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McKim and Creed provided this early rendering of a potential building at Lift Station 87, though design elements of the above-ground structure are still subject to change.
Sarasota Wednesday, May. 7, 2014 3 years ago

Commission OKs above-ground lift station building

by: David Conway Deputy Managing Editor

The Lift Station 87 project continues to evolve in the face of new information, as the City Commission directed the engineering firm in charge of construction to create an above-ground facility inside Luke Wood Park.

The new directive is a significant departure from the previous plans for the lift station, which had been largely completed before the new engineering firm discovered significant design issues. Originally, the facility was intended to be almost entirely housed underground, with a small structure visible in Luke Wood Park for employee access. On Monday, however, the commission unanimously instructed engineering firm McKim and Creed to move forward with a design that could withstand a Category 3 hurricane.

Although the specifics are still undetermined, that means at least one thing: A much taller above-ground facility will have to be constructed as part of the project. Conceptual design plans presented by McKim and Creed showed a building that extended 34 feet above the ground, with a footprint of 6,000 feet. The structure will have an increased vertical presence, but the new footprint represents a reduction from the current total of 13,000 square feet. The design elements of the new structure will be finalized going forward.

“We’ll be looking at options regarding the height and footprint of Lift Station 87,” Utilities Director Mitt Tidwell said in a press release. “… Going above-ground is vital, though, since this facility handles nearly one-third of the city’s wastewater.”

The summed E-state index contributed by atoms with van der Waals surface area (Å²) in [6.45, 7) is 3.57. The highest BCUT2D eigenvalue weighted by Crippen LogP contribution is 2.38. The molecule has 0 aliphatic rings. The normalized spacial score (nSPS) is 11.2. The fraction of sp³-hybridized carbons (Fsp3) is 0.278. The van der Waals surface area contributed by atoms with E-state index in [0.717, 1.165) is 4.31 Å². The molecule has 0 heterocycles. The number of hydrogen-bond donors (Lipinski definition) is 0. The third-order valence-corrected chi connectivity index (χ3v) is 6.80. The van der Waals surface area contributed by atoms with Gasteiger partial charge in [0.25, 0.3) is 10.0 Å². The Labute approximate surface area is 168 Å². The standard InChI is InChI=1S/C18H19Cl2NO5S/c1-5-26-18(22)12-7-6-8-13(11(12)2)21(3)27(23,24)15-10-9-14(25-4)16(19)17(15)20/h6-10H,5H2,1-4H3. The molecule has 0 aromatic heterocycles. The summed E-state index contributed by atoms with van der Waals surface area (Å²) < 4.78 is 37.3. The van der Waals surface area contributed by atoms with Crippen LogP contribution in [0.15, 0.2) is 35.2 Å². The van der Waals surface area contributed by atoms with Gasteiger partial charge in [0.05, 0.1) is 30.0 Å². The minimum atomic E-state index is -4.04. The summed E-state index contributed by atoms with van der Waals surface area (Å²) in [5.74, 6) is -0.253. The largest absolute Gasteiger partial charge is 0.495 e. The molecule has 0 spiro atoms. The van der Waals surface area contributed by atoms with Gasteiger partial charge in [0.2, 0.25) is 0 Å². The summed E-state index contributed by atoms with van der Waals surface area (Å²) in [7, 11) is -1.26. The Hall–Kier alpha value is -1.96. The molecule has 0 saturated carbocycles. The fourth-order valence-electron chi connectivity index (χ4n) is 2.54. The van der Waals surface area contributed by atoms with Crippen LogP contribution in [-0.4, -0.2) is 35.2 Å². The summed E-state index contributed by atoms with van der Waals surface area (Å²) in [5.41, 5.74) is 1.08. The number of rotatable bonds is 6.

The city plans to hold community workshops to get input on the look of the facility. In its presentation to the commission, McKim and Creed presented two options for the design. The first option would give the building a lower profile, blending into the background of the park and masking it with landscaping. The second option would create a high profile, dominant structure.

The engineering team will work with the city’s Urban Design Studio on the project. McKim and Creed project manager Robert Garland said the Urban Design Studio suggested a bolder building that would catch the eye of passersby. Commissioners agreed, pushing for a high-quality design that could serve as an asset to the city. Commissioner Susan Chapman spoke with Principal Urban Designer Andrew Georgiadis regarding the building, and said the Urban Design Studio felt the building could add to what has historically been an underutilized park.

"One of the goals of the design of the lift station would be to frame the park, to make it a statement that it is a park," Chapman said.

Still, residents will get their chance to sound off on the look of the structure.

“We’ve heard a lot of citizen concern for the look of Luke Wood Park,” Tidwell said. “We want to show the residents what an above-ground structure might look like, how it can be designed to Sarasota standards, answer questions and receive input.”

Already, residents near the lift station site have voiced their concerns about the change in plans. Central Park II condominium president Jim Carroll wrote an email to city staff, asking for a justification for the modifications despite earlier assurances from the city regarding a minimal design. Central Park II resident David Coe said that the design changes represented a broken promise on the behalf of the city.

“If this report is true, then all the promises made to residents of Central Parks 1 and 2 that we would finally have a building with minimal impact and pleasing appearance are meaningless,” Coe wrote in an email. “This matter needs immediate attention from the responsible parties to ensure that yet another fiasco is not growing on the battered ground that was Luke Wood Park.”

The project has seen several issues arise over its lifespan — including lengthy delays, the failure of an earlier engineering firm and a ballooning price tag, recently estimated at about $27 million. The expected completion date of the project is January 2016, with construction slated to begin this October.

Contact David Conway at [email protected].

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